FAYETTEVILLE, W.Va. -- People turned away from the New River Gorge National River's heaviest-used visitor center on Tuesday during the first day of the federal government shutdown had few kind words for members of Congress.
At about 3 p.m., after doors to the Canyon Rim Visitor Center were locked for the duration of the shutdown, park rangers stretched lengths of crime scene tape across the center's access road. At the middle of the makeshift blockade, a sign was duct-taped to a plastic barrel informing visitors, "Because of the federal government shutdown, this National Park Service Facility is closed."
About 100 full-time and seasonal National Park Service employees were furloughed earlier in the day, leaving nine "essential" employees on the job to oversee the 70,000 acres of parkland in the Gorge, plus the Gauley River National Area and the Bluestone National Scenic River.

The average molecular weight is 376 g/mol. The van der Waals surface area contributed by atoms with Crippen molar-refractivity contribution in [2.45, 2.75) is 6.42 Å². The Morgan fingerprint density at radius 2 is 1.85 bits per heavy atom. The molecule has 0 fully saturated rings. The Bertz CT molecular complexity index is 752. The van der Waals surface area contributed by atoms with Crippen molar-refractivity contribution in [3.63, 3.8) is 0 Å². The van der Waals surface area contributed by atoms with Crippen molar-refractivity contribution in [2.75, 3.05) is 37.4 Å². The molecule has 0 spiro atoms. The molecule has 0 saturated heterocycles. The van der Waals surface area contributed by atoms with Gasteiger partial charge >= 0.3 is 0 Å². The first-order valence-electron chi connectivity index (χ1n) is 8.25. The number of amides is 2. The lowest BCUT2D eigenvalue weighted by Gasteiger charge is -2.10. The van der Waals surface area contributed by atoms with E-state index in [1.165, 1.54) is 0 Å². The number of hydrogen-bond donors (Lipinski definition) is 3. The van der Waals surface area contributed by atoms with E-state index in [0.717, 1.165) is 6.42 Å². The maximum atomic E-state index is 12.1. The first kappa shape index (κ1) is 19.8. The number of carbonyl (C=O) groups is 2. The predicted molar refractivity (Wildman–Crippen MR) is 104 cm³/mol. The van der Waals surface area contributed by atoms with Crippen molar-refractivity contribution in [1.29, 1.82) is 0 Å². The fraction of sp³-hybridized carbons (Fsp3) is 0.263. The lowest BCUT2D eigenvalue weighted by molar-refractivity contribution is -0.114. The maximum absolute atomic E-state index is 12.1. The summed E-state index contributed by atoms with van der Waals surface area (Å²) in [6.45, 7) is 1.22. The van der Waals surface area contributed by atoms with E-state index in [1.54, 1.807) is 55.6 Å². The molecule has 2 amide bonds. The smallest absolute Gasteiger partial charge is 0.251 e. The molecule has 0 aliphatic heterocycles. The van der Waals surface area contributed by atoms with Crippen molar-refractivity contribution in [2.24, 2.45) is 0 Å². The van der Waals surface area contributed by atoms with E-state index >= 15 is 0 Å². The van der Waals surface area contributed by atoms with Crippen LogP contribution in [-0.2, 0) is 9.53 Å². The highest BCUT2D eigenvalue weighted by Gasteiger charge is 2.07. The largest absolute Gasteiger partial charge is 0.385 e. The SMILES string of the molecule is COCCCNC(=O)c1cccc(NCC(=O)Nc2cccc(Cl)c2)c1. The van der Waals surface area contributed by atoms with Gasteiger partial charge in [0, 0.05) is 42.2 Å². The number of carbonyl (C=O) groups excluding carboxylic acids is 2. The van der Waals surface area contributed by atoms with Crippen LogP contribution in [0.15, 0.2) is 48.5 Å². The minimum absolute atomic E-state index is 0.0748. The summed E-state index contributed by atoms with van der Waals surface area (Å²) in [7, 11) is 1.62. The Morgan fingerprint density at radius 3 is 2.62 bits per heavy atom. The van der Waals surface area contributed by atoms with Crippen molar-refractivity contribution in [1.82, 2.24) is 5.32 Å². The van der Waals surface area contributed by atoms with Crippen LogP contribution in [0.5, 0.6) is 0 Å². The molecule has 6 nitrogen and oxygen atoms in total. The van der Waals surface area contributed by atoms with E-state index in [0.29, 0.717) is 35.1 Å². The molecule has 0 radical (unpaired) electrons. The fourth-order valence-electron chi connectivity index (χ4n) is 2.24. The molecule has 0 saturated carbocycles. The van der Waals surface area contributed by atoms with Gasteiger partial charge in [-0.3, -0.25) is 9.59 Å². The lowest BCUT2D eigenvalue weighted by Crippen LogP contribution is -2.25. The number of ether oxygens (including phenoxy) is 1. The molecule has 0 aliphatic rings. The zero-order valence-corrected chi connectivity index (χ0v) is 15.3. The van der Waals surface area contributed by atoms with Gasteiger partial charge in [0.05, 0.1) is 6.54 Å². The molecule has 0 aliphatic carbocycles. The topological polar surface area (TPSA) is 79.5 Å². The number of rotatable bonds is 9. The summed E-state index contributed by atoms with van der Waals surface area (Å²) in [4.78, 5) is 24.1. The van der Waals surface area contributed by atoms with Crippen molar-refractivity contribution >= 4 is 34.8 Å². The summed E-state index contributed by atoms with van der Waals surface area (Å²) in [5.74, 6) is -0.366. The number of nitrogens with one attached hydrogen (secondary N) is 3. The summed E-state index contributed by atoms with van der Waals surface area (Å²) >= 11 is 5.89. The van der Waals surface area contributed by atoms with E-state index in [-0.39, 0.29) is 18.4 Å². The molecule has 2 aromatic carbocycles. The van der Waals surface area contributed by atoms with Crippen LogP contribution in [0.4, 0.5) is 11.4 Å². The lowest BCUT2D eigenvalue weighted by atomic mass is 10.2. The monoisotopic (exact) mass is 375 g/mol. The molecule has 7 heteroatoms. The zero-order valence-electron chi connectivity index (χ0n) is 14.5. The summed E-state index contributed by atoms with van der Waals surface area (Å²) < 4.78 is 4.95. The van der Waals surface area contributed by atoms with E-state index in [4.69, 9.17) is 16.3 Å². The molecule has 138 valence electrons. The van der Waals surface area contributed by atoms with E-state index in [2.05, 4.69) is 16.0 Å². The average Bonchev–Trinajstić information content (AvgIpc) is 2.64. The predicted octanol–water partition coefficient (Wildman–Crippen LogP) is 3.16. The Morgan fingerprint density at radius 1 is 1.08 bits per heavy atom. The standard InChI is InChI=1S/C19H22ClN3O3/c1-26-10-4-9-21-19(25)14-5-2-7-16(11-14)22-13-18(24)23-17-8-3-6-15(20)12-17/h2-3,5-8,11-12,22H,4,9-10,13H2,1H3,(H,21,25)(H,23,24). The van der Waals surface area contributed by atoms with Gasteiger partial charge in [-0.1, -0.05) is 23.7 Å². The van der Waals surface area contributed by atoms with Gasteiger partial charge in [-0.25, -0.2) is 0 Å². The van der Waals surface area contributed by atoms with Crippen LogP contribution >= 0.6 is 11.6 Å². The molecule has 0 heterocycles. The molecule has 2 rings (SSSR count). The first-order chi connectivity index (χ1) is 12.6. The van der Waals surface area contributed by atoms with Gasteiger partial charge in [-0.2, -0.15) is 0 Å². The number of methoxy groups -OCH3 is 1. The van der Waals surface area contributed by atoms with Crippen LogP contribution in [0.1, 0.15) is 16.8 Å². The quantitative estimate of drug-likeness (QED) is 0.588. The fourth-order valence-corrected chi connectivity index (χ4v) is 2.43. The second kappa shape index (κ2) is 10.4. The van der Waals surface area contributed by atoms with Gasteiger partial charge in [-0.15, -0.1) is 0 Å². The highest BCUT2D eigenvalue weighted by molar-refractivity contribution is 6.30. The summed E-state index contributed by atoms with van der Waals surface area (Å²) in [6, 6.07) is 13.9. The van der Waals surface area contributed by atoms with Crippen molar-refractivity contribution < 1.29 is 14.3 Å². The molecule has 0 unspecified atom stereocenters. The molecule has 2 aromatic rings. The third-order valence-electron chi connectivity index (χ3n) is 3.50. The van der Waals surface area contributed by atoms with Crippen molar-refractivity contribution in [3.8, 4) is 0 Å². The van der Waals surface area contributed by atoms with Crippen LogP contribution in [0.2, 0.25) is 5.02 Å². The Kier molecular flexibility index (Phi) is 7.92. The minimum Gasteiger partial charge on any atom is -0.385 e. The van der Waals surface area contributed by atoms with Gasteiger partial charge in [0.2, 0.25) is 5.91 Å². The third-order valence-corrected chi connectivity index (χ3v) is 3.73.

National Parks across the nation were closed on Tuesday, creating one of the most visible effects of the federal government shutdown. Nationally, about 20,000 National Park Service employees were furloughed, while about 3,000 others remained on the job.
"We're very disappointed in a government that would let this happen," said Julie Mooney of Ashland, Ky., who appeared at the blocked visitor center entranceway moments after it was closed. "They're supposed to be representing us. Instead, they're acting like two bratty kids -- two bratty kids who need their cabooses kicked."
Mooney, her husband Dan and daughter Carley traveled to the New River Gorge area to take in some zip lining. "We heard that the national parks could be shut down, so we called ahead to make sure the zip lines weren't on national park land," she said.
"I'm surprised that what should have been a one-day issue has ended up shutting things down," said Tennessean Bob Huff, also among those who arrived at the Canyon Rim entrance shortly after it closed.